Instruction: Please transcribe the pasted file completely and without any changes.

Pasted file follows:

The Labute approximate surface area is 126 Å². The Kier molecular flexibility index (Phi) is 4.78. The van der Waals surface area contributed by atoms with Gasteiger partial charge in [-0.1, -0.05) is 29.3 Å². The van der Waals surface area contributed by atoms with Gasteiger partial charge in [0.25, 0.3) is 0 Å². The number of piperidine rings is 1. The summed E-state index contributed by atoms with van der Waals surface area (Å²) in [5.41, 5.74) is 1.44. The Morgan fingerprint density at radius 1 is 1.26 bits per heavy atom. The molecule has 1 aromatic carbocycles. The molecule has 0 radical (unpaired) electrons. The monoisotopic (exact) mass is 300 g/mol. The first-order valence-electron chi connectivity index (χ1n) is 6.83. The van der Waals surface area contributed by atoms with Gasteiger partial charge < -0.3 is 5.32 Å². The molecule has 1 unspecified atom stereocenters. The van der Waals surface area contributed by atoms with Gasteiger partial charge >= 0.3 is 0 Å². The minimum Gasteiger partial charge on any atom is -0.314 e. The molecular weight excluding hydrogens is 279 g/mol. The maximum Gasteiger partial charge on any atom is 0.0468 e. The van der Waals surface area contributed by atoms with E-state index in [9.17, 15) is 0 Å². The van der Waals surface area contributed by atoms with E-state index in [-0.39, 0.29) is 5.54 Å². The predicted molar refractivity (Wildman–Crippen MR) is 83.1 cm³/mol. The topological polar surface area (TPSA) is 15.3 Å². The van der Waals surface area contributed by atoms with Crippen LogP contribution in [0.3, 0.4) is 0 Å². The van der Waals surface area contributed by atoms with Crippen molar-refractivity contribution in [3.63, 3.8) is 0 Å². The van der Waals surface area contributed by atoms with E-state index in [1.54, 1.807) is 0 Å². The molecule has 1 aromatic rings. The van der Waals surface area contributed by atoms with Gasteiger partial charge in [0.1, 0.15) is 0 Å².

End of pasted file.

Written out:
The Labute approximate surface area is 126 Å². The Kier molecular flexibility index (Phi) is 4.78. The van der Waals surface area contributed by atoms with Gasteiger partial charge in [-0.1, -0.05) is 29.3 Å². The van der Waals surface area contributed by atoms with Gasteiger partial charge in [0.25, 0.3) is 0 Å². The number of piperidine rings is 1. The summed E-state index contributed by atoms with van der Waals surface area (Å²) in [5.41, 5.74) is 1.44. The Morgan fingerprint density at radius 1 is 1.26 bits per heavy atom. The molecule has 1 aromatic carbocycles. The molecule has 0 radical (unpaired) electrons. The monoisotopic (exact) mass is 300 g/mol. The first-order valence-electron chi connectivity index (χ1n) is 6.83. The van der Waals surface area contributed by atoms with Gasteiger partial charge < -0.3 is 5.32 Å². The molecule has 1 unspecified atom stereocenters. The van der Waals surface area contributed by atoms with Gasteiger partial charge >= 0.3 is 0 Å². The minimum Gasteiger partial charge on any atom is -0.314 e. The molecular weight excluding hydrogens is 279 g/mol. The maximum Gasteiger partial charge on any atom is 0.0468 e. The van der Waals surface area contributed by atoms with E-state index in [9.17, 15) is 0 Å². The van der Waals surface area contributed by atoms with E-state index in [-0.39, 0.29) is 5.54 Å². The predicted molar refractivity (Wildman–Crippen MR) is 83.1 cm³/mol. The topological polar surface area (TPSA) is 15.3 Å². The van der Waals surface area contributed by atoms with Crippen LogP contribution in [0.3, 0.4) is 0 Å². The van der Waals surface area contributed by atoms with Crippen molar-refractivity contribution in [3.63, 3.8) is 0 Å². The van der Waals surface area contributed by atoms with E-state index in [1.54, 1.807) is 0 Å². The molecule has 1 aromatic rings. The van der Waals surface area contributed by atoms with Gasteiger partial charge in [0.1, 0.15) is 0 Å².